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What I didn’t know before is that Russian men prefer the skinny jeans

By Michael Oliver-Semenov
28 April 2013

They think wearing their jeans so tight that it pushes their manbits up into the stomachs looks cool, hard and/or fashionable.

'What they don’t know, and what I have only just realised, is that this preference for skinny jeans is probably a major contributing factor to Russia’s falling birth rate, which as some of you may know, has been a hot topic in the Kremlin these past two years'. Picture: Michael Oliver-Semenov

A long time before I even thought of moving to Russia I met someone from the British Royal Navy who told me of his one and only experience with Russian people. He was on a destroyer in some remote part of the world when he and his crew came upon a Russian battle ship. 

As the USSR had only recently collapsed, leaving Russia’s economy was in free fall, when the two ships came alongside each other the Russian sailors called out to beg some western products, mostly Levi jeans. The sailor I met told me he traded every pair he had in return for wads of American dollars; he did so well in fact that he even considered trading the pair covering his own arse. 

I recalled this particularly amusing and rather ironic anecdote this week when I found myself in a similar position to those Russian sailors.

The problem was that I only brought 2 pairs of jeans from the UK and only recently discovered that they both had a small hole in the crotch; not a huge problem, the holes are barely noticeable, but still, I thought it better to replace them sooner rather than later, seeing as 99% of my students are of the young female variety and I don’t want to be sacked for gross misconduct on account of my jeans betraying my dignity. 

So I needed jeans. Just 2 pairs of denim trousers. It sounds simple doesn’t it?

The thing is that I like to wear flared or boot cut jeans. Not only do they give me the false impression that I am 1% John Travolta but they also allow my crown jewels a little more room to breathe. 

What I didn’t know before (seeing as I don’t spend my time looking at men’s arses) and what I know now, is that Russian men prefer the skinny jeans. 

They think wearing their jeans so tight that it pushes their manbits up into the stomachs looks cool, hard and/or fashionable. 

Michael Oliver-Semenov

'So I needed jeans. Just 2 pairs of denim trousers. It sounds simple doesn’t it?'. Picture: Michael Oliver-Semenov

What they don’t know, and what I have only just realised, is that this preference for skinny jeans is probably a major contributing factor to Russia’s falling birth rate, which as some of you may know, has been a hot topic in the Kremlin these past two years. 

My quest for boot cut jeans led me through a maze of independent shops and high street stores, sadly to no avail. I searched the internet; I quizzed my students; I looked high and low, under every rock and stone. I became so desperate that I even considered sending some money to my sister in Wales so she could send me a few pairs, but hesitated as it would cost a small fortune.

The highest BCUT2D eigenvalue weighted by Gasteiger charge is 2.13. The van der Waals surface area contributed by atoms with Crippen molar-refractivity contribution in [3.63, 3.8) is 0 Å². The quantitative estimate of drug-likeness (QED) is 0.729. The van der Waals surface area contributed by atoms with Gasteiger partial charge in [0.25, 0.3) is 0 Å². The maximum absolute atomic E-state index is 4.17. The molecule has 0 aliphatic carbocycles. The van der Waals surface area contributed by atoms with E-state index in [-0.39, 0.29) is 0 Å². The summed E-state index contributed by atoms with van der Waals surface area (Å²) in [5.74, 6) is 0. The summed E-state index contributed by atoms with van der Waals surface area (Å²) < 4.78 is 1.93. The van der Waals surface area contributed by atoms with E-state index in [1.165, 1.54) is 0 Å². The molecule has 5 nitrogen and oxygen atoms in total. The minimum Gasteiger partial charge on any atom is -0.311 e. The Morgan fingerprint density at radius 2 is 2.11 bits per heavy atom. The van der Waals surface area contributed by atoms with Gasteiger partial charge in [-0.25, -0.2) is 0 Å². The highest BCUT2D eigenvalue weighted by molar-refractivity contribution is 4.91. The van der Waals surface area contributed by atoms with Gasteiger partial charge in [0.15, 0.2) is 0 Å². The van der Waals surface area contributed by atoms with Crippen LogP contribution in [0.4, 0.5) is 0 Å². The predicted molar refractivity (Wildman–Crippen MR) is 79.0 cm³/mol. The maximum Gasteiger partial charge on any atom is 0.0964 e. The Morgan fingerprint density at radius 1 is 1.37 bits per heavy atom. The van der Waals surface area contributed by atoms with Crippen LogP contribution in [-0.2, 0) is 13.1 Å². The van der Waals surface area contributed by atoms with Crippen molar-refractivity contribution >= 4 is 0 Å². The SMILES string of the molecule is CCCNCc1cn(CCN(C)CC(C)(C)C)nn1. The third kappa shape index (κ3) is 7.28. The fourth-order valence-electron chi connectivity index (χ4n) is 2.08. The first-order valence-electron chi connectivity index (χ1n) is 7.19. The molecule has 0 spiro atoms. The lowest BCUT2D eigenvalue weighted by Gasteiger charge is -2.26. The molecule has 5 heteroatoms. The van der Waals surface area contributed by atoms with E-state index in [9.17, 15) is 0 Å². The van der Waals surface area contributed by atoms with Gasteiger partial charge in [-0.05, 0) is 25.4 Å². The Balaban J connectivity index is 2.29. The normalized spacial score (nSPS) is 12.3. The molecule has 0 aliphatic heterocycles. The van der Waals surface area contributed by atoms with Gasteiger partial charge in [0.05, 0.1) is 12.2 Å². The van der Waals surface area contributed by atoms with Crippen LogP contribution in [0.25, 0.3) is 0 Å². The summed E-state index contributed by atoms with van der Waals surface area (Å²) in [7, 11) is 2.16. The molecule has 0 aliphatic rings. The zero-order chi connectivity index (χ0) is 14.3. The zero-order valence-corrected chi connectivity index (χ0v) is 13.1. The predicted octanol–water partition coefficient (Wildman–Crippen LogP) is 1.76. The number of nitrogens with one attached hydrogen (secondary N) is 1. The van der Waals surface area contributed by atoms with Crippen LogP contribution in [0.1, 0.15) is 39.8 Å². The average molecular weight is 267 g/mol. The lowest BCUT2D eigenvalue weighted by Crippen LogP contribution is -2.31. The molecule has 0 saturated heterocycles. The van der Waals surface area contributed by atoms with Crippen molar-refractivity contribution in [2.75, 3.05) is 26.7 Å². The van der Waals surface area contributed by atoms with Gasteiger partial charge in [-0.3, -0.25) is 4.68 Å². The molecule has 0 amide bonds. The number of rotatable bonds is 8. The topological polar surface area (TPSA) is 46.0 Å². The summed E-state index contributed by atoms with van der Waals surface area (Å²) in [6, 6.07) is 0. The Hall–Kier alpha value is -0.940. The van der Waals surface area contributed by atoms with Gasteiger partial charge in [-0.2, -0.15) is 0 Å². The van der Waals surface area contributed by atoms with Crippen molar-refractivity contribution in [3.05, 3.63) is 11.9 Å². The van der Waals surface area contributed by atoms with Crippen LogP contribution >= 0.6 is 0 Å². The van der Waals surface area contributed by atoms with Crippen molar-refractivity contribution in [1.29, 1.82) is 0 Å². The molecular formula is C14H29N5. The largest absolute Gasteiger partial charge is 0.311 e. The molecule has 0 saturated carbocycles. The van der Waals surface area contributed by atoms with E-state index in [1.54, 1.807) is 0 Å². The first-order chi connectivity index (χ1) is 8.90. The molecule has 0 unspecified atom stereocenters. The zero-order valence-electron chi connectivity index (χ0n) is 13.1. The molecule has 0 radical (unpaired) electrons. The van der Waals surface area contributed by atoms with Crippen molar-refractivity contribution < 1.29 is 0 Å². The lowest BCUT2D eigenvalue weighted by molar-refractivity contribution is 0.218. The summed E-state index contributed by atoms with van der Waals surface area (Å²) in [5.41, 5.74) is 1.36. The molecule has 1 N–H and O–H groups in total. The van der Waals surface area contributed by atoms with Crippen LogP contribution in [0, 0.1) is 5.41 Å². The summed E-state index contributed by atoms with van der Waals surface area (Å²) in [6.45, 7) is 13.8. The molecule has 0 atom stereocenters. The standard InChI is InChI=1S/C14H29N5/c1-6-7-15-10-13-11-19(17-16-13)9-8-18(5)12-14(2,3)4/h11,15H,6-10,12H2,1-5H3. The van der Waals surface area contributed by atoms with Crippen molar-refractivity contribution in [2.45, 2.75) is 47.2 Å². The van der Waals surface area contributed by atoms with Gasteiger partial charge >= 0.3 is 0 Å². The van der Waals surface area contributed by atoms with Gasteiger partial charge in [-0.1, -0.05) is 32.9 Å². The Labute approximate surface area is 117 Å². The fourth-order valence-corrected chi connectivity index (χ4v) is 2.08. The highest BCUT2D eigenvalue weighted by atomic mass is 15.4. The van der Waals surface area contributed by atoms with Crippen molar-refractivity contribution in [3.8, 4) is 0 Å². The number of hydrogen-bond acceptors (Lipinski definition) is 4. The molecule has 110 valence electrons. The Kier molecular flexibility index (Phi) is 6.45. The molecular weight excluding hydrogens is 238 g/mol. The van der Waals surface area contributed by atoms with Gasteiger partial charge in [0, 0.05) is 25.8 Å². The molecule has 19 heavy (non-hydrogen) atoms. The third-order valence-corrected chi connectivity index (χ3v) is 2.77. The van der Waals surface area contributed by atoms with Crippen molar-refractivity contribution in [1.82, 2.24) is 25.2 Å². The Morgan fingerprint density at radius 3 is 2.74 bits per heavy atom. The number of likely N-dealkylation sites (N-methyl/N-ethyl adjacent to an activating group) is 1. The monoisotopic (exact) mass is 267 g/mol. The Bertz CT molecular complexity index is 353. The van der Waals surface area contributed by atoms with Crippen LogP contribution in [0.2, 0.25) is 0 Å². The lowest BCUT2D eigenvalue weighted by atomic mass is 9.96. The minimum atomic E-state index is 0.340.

I lost all hope, and was this very morning at the point of capitulation when I discovered a branch of Marks & Spencer had been built right here in the centre of Siberia. 

Thank the lord for M&S. Both logic and instinct told me that they would likely have a few pairs of the magic roomy jeans; M&S is after all a major British multinational retailer and they have a reputation for selling garments ‘what preserve a person’s dignity while being a bit classy’.  

Fresh faced and full of beans, my wife and I left out apartment at 1pm sharp and made our way across the city to a place called Planet, a small Siberian shopping centre the size of Jupiter. When we got there we were both ravenous.

Thankfully, like all major shopping centre places, Planet has a huge section devoted to filling people’s tummies. There were several outlets, each one serving a variety if salads, meat products etc. There was even a KFC but it had a queue ten people long so we gave it a miss. 

After looking at menus and whatnot my wife decided on a contemporary Russian outlet that sold meat-type products on sticks, salads and mashed potato. 

Michael Oliver-Semenov

'For some reason most food outlets in Russia sell food that is either lukewarm or stone cold. They haven’t quite got the knack of marketable hospitality, which is ironic, because if you visit a native Siberian at home their hospitality is usually second to none'.  Picture: Michael Oliver-Semenov

Mashed potato in Russia is known mainly as puree. I have my doubts actually whether there is any potato in it; sometimes it sits behind the counter in a big mess tin, but more often than not is it comes from a dispenser, not unlike a milkshake machine.